According to research done by the National Safety Council, the risk of being involved in a fatal traffic accident is three times greater at night than it is during the day. Many factors contribute to this added risk of driving at night, including poor night vision, fatigue, increased traffic due to rush hour, driver fatigue, and drivers under the influence of drugs and/or alcohol. Right now we are under Daylight Savings Time so a greater number of drivers will find themselves spending more time on the road in the dark. Being in the dark can compromise all sorts of things that we normally take for granted, such as color recognition, peripheral vision, and depth perception. Drivers can also be temporarily blinded from the glare of headlights from an oncoming truck or car.
Best Ways to Counteract the Darkness
Even when driving with the top of the line hi-beams on, the best nighttime visibility is still limited to around 500 feet in front of your vehicle. This means that you have less time to react to anything that you may see in the roadway or off to the side, especially if you are driving at a higher than average speed.
Ways to Stay Safe:
- Make certain that your headlights are clean and angled correctly
- Dim the lights across your dashboard
- Drive at a slower speed to make up for your reduced visibility and your decreased stopping time
- Make sure that your front and rear windshields and both side view mirrors are clean and streak-free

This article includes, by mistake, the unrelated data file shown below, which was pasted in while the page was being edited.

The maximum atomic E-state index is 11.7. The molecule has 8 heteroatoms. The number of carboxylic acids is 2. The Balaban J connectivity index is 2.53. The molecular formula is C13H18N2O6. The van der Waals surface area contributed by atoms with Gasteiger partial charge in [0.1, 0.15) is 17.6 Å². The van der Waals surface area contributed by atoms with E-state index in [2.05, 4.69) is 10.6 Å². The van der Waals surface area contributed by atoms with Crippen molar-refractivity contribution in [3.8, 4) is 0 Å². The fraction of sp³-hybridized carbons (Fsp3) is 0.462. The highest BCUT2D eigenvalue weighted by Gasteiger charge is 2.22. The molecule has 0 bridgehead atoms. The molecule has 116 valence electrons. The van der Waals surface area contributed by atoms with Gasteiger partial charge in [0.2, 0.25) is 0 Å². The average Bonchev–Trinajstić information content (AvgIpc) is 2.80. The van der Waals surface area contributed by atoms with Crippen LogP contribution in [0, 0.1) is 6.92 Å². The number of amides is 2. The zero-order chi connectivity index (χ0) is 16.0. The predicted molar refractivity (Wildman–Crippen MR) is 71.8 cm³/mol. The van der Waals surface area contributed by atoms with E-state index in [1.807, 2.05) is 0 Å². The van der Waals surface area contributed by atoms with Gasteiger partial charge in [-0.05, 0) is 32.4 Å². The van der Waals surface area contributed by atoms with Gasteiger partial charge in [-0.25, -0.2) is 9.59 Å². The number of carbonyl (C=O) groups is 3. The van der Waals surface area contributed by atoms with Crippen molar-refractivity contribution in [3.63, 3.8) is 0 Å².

- Look away from oncoming lights by keeping your eyes on the line that marks the outside edge of your lane
A recent poll that was conducted by the National Sleep Foundation revealed that 60% of all adults have operated a motor vehicle when they knew they were too tired to safely do so.103 million people (roughly 37%), have actually fallen asleep while behind the wheel. Out of those 103 million, 13% admitted to falling asleep while driving approximately once a month! 4% of the drivers that were polled admitted that they have caused a collision by nodding off while they were driving. Driver fatigue doesn’t happen only on long road trips either. Shift work, long work hours, lack of quality sleep, and sleeping disorders are all contributing factors when it comes to the number of drivers on the road that are too tired to safely operate a motor vehicle. Missing out on just two hours of quality sleep impairs your driving ability just as much as if you had drunk three beers before getting behind the wheel. Fatigued drivers are overall three times more likely to end up being in some kind of auto accident.
While the average motorist only does about 25% of their overall driving at night, 50% of all traffic-related fatalities also occur at night. Driving at night comes with an increased risk of danger, no matter how familiar the road or how close to home we may be. If you or someone you love has been injured in a car accident that occurred at night, then it is important to determine the exact cause of that accident to determine if you are qualified to collect financial compensation for the losses that you have sustained. If you would like to take part in a free consultation regarding the specifics of your case, then don’t hesitate to call the McGuire Law Firm and speak with one of our qualified attorneys. We have an exceptional track record when it comes to our personal injury cases. Call us today at (405) 513-5658 and find out what we can do for you.